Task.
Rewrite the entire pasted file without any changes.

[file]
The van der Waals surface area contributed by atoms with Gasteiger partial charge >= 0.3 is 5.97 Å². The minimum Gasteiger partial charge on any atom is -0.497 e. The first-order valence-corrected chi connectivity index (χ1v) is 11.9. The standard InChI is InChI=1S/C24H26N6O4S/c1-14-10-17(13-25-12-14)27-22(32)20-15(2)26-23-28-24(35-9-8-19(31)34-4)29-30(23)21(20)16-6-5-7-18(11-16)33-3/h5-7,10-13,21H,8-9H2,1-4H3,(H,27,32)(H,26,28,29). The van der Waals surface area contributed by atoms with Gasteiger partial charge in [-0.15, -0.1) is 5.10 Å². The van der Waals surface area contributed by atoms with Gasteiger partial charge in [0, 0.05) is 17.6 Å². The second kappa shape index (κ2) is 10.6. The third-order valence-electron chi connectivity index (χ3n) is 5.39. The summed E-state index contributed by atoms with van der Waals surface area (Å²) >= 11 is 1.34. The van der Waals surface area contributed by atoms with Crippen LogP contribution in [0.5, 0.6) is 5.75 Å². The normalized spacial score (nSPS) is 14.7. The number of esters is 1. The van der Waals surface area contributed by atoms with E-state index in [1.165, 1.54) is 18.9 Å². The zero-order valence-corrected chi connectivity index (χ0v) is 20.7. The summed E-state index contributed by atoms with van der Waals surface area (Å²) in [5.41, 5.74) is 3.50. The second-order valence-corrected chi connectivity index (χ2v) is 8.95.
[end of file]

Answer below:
The van der Waals surface area contributed by atoms with Gasteiger partial charge >= 0.3 is 5.97 Å². The minimum Gasteiger partial charge on any atom is -0.497 e. The first-order valence-corrected chi connectivity index (χ1v) is 11.9. The standard InChI is InChI=1S/C24H26N6O4S/c1-14-10-17(13-25-12-14)27-22(32)20-15(2)26-23-28-24(35-9-8-19(31)34-4)29-30(23)21(20)16-6-5-7-18(11-16)33-3/h5-7,10-13,21H,8-9H2,1-4H3,(H,27,32)(H,26,28,29). The van der Waals surface area contributed by atoms with Gasteiger partial charge in [-0.15, -0.1) is 5.10 Å². The van der Waals surface area contributed by atoms with Gasteiger partial charge in [0, 0.05) is 17.6 Å². The second kappa shape index (κ2) is 10.6. The third-order valence-electron chi connectivity index (χ3n) is 5.39. The summed E-state index contributed by atoms with van der Waals surface area (Å²) >= 11 is 1.34. The van der Waals surface area contributed by atoms with Crippen LogP contribution in [0.5, 0.6) is 5.75 Å². The normalized spacial score (nSPS) is 14.7. The number of esters is 1. The van der Waals surface area contributed by atoms with E-state index in [1.165, 1.54) is 18.9 Å². The zero-order valence-corrected chi connectivity index (χ0v) is 20.7. The summed E-state index contributed by atoms with van der Waals surface area (Å²) in [5.41, 5.74) is 3.50. The second-order valence-corrected chi connectivity index (χ2v) is 8.95.